Despite fist fights and smoke bombs within the parliament building as well as protests outside the Supreme Rada, Ukrainian legislators yesterday ratified the controversial Russian-Ukraine base-for-gas agreement. According to the deal's provisions, in exchange for Moscow accepting lower prices for Ukraine's gas purchases, the Russian Navy can remain at its Sevastopol base in the Crimea for another 25 years after the current lease expires in 2017. Ukrainian protesters attacked the new government under President Viktor Yanukovych for allegedly "trading sovereignty for gas."
While the precise amount of revenues that Russia will forego by subsidizing gas sales to Ukraine will depend on world energy prices, it will likely reach several billions of dollars annually. However, retaining the Sevastopol base will allow Moscow to save some money by scaling down construction at the new base for the Black Sea Fleet at the Russian port of Novorossisk. ...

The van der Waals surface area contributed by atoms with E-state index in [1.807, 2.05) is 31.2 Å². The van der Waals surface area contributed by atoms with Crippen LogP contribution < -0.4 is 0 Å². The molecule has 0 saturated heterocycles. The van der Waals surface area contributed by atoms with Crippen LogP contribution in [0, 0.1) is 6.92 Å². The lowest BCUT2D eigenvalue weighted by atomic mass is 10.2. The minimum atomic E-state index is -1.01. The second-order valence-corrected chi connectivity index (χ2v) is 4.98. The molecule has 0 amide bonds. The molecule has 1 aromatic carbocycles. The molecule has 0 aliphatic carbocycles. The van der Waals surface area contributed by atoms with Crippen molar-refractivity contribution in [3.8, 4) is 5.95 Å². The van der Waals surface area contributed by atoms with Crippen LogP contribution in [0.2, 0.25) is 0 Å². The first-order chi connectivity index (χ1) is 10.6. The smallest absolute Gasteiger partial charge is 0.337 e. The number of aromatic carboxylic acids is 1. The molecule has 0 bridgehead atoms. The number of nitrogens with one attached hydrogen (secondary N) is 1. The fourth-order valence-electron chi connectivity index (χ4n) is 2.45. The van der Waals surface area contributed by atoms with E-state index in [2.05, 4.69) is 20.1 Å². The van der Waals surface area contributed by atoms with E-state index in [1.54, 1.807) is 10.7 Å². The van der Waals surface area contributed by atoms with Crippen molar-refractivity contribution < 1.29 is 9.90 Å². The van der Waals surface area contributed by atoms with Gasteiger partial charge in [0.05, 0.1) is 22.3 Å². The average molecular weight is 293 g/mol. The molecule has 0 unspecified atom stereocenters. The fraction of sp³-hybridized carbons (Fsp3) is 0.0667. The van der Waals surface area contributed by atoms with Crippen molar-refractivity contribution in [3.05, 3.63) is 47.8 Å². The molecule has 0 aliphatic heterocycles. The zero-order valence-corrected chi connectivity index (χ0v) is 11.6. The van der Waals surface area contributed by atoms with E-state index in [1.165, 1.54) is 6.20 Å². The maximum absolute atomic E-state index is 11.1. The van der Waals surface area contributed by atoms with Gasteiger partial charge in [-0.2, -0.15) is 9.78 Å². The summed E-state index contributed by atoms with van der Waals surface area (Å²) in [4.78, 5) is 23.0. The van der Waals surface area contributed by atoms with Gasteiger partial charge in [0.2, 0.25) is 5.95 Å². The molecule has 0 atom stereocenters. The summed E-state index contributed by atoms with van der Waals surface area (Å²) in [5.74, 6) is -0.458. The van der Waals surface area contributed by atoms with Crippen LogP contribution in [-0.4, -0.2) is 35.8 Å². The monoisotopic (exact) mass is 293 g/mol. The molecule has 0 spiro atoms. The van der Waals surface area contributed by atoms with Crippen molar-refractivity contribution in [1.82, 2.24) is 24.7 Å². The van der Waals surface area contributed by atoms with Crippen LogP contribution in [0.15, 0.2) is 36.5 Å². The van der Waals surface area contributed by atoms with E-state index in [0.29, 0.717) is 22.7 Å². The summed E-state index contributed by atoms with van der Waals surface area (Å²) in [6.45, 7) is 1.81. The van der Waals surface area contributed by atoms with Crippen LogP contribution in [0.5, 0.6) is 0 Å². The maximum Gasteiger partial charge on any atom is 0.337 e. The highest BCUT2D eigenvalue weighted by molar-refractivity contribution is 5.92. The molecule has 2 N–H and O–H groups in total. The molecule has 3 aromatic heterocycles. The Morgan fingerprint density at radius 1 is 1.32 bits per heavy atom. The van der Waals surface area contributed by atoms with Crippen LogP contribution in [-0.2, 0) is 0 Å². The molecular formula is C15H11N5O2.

To read the rest, sign up to try World Politics Review
- TWO WEEKS FREE.
- Cancel any time.
- After two weeks, just $11.99 monthly or $94.99/year.
Request a free trial for your office or school. Everyone at a given site can get access through our institutional subscriptions.
- Saudi Arabia’s Wahhabi Folly: Domestic Crackdown, Global Export
- Syriza’s Rise Will Test Greece and EU, but the Euro Is Safe
- Strategic Horizons: U.S. Must Be Prepared for Life After Putin, Even if Russia Isn’t
- Strategic Horizons: The Paris Attacks and the Logic of Insurgency
- Despite Tougher Policy, France’s Hollande Still Seeks Solid Russia Ties